While "cruising" Pinterest recently, I had seen this idea which was so cool.  At least I think that's where I saw it.  Couldn't find it again.  Baked individual loaves of bread were tied to a picture frame containing the recipe for the attached bread.  Perfect for gift giving.  How great of an idea is that?  That was my starting point.  They would definitely be getting this awesome cinnamon bread that I had found at redflycreations.com.  This bread is amazing and so easy to make.

I found adorable picture frames to use for holding the recipe.  The recipe was all typed and ready to print.  The biggest problem was we were out of printer ink.  NOOOOOO.  So, I had to write out the recipes at the last minute.  
It may not be as neat as printed recipes, but it did the trick.  No one complained.

To their bags, I also added home made Mr. Goodbar Bites that you can find on my blog.  Basically, they are chocolate covered peanut mounds.  Yum.  There were some nice cups with lids and straws that could be used over and over that I filled with different flavors of Crystal Lite.  In addition, there was trail mix, peanut butter crackers and other assorted goodies.  Hopefully, all things they would enjoy.

The Texas Troupe arrived on Thursday evening.  We met them for dinner and I gave them their "welcome" bags.  They let me know they did enjoy them!  Linda had eaten her cinnamon bread before breakfast on Friday morning.  The others wanted to sample and she told them they would have to eat their own.  I don't think the Mr. Goodbar Bites lasted much longer.  They all came in drinking out of their cups, so all in all it was a rousing success.

To make the cinnamon bread, here is what you need:

1 cup butter, softened
2 cups sugar
2 eggs
2 cups buttermilk  (add 2 tsps. vinegar or lemon juice to regular milk if you don't have buttermilk)
4 cups flour
2 tsps baking soda

Cinnamon/Sugar Mix

2/3 cup sugar
2 tsp cinnamon
mix together in a small bowl

Preheat oven to 350 degrees Fahrenheit.

This recipe makes 2 large loaves or 1 large loaf and 4 small loaves.  Grease and flour loaf pans and set aside.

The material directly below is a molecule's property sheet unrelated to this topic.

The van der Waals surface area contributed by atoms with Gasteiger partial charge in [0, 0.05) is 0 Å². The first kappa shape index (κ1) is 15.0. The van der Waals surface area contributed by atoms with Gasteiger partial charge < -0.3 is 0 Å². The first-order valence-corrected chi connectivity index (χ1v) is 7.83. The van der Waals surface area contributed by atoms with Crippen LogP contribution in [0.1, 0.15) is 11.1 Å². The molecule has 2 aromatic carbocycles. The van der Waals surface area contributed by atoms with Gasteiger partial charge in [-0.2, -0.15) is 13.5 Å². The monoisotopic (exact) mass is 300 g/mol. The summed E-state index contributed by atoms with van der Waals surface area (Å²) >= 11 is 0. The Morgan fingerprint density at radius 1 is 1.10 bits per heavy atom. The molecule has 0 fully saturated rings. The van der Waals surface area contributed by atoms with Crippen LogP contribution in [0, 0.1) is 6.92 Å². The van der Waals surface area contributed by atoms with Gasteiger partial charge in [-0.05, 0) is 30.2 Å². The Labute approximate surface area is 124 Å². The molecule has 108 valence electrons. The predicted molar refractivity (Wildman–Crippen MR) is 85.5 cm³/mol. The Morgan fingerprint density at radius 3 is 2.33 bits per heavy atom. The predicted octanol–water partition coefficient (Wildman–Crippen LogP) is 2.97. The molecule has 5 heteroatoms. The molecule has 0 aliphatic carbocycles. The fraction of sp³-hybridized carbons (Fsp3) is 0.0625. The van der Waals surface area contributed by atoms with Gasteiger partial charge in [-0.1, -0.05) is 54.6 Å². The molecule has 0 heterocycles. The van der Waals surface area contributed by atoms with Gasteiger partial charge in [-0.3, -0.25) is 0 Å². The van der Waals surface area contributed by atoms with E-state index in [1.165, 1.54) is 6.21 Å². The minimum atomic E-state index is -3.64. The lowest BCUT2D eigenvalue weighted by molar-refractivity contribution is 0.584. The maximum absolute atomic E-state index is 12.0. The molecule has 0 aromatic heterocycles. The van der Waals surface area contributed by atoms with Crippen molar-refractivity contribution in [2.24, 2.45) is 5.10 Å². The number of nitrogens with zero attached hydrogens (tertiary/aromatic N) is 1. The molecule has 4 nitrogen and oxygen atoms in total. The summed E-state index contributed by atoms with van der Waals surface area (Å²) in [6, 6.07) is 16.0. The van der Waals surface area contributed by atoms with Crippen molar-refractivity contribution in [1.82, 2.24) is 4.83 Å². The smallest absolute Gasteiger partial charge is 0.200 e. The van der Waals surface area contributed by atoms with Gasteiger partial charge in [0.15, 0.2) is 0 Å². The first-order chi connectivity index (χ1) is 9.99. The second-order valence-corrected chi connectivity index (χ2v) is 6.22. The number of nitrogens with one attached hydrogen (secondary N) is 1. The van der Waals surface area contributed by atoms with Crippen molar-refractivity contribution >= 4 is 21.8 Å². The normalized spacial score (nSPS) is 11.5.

Cream together butter, 2 cups sugar and eggs.  Add milk, flour, and baking soda.

Fill prepared pans 1/2 (or slightly less) full with batter.

Sprinkle 3/4 of the cinnamon mixture over the top of the batter in the pans.  Add remaining batter.  Sprinkle with last of the sugar.  Swirl with knife.  (I forgot to do that, but it didn't make any difference - other than how it looks.)

Bake at 350 for 45-50 minutes or until toothpick comes out clean.  Cool 20 minutes.  Remove from pan.

Since I was giving these individual loaves as gifts, I left them in the disposable aluminum pans and wrapped them in a clear cellophane party bag and tied them to the picture frame with twine.

This.  Bread.  Is.  Beyond.  Delicious!  Oh my, it is so, so good.  We kept the big loaf and shared it during craft time on Saturday.  This is one I will make again and again.  Yummers.
When you need a gift, give a gift of home made love.  Bake your favorite bread and give the recipe with it.  Using the picture frame is such a great idea.  Then, they have a keepsake and something wonderful to eat.  Great idea for teachers, new mothers, neighbors, or anyone for that matter.

Also, you will definitely want to make this recipe for you and your family. They will LOVE it.  It won't last long and you will wish you had more.

Everyday Donna

Things to Remember: